Love it or hate it there’s no stopping the trend: B-to-B events are moving from the convention center to the computer screen.
Despite their high-tech persona the appeal of virtual trade shows and meetings is grounded in traditional metrics that are decidedly old school: cost-effectiveness reach and access to new audiences. What’s not to like?
Some event marketers fear the virtual realm may cannibalize their livelihoods others have even ditched live events all together. Most say online events are helping bridge the gap between the end of one show and the beginning of the next one. How three brands are making it work:
Cisco Systems: The Virtual Pioneer
Cisco jumped into online events in 1999 when its road show schedule topped an unwieldy 1 200 stops. The company started building a web-based seminar program as a way to distribute content in a more scalable way. Today it hosts 350 virtual seminars and events each year. The expansive menu of virtual offerings now includes video on demand live webcasts of keynotes or trade show demos live polling and interactive messaging plus frequent tech talk sessions (melding audio content with PowerPoint visuals).
This year the company is moving into 3-D presentations that work effectively on- and offline. Cisco even held a live event in conjunction with a seminar at its Second Life territory. The flurry of online activity is a response to the changing expectations of its customers who are growing increasingly younger and more accustomed to driving their own experiences.
“[For these customers] it’s not ‘Wow you have an Internet offering isn’t that great ’” says Nancy Neipp Cisco’s director-event marketing. “It’s ‘Where’s the Internet offering?’ We’re trying to rethink from a traditional perspective how we embrace that change in our users.”
Is there a fear of offline programs being eaten up by online events? Neipp says there was some concern among Cisco’s event staff in the beginning but it quickly faded. Instead she says the virtual events are benefiting Cisco and its customers by creating experiences that hit more of the client’s touchpoints.
Cruise West: The Online Purist
Cruise West a small adventure cruise line made its first foray into online events in 2001 mostly because it was struggling to survive—let alone compete with deeper-pocketed competitors—after 9-11 and the dot-com bust. The company let go of its field sales staff disbanded its annual seminars and consumer events and tried an out-of-the-box solution called GoToWebinar which is marketed by Citrix Online. (A similar offering is available through WebEx.) The result you ask? The company hasn’t done a live event since.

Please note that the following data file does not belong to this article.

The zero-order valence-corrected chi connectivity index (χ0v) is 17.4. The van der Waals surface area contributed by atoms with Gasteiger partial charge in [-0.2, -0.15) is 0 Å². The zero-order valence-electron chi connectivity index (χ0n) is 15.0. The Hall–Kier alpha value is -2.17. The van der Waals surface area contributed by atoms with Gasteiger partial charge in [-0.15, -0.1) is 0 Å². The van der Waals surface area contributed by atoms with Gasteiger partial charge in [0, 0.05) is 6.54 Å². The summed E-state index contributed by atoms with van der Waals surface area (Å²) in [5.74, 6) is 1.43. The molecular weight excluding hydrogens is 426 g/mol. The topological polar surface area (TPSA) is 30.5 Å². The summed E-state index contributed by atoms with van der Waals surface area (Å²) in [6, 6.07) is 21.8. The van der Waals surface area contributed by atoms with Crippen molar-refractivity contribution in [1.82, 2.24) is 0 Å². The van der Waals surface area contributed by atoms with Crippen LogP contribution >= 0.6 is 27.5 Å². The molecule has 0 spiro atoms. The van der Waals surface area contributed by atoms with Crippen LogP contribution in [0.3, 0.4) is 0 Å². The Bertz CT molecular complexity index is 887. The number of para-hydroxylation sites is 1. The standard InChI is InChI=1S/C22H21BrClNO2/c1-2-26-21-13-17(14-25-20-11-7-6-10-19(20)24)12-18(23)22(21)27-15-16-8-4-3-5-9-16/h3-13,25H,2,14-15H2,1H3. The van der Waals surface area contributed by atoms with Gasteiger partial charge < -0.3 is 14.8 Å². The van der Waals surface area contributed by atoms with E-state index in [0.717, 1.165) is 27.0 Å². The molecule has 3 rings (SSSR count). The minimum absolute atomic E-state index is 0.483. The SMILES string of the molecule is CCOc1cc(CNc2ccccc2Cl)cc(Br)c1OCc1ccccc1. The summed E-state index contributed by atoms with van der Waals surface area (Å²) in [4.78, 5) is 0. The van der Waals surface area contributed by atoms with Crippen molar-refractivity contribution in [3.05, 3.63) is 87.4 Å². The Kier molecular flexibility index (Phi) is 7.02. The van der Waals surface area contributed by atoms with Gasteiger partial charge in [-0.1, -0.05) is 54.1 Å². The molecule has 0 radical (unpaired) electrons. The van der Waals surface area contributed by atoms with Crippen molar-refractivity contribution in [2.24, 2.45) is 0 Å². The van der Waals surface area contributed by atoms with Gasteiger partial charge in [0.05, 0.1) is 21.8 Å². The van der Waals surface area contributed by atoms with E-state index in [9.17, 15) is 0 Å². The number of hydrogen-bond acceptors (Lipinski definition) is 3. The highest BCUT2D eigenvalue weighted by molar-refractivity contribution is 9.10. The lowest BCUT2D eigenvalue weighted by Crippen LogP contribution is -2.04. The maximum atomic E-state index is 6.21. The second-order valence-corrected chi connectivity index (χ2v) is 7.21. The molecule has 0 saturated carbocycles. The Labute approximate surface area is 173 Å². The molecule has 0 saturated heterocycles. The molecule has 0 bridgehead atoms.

“Our travel agents are such big fans that they’re referring their clients to come to our webinars ” says Leigh Strinksy Cruise West’s manager-online programs.
The company now trains its travel agents online and hosts weekly consumer seminars at up to 45 webinars per month; attendance ranges from six to 50. Strinksy says the company doesn’t miss the face-to-face interaction because the convenience and reach is so much greater—the company just trained agents in Australia for the first time.
And to keep VIP agencies happy those that used to get face-to-face visits now get private online sessions. “We see other companies in the industry offering this ” says Strinksy. “They’re recognizing that it’s a great way to reach a wider audience.”
Xerox: The Corporate Blogger
Webcasting isn’t new but adding two-way web-based communication between attendees and speakers is finally starting to catch on. At a Xerox analyst briefing attendees could submit questions and comments from their own laptops or visit one of three blogging stations that were set up on the perimeter of the room; guests watching online could contribute through the web too. Hosts on stage responded to the bloggers during the live presentation (Agency: Velocity Communications Alexandria VA). The result was a more casual and interactive experience that encouraged stronger audience participation.
“We always have a Q&A session but because people could enter questions on the blog throughout the presentation there were more thoughtful questions ” says Becky Dziedzic who manages Xerox’s blogs. “The answers given in realtime inspired more of a conversation.”
As a bonus the new blog lived on after the show to spark discussions in the online blogging community—a nice boost of cool for Xerox’s corporate image.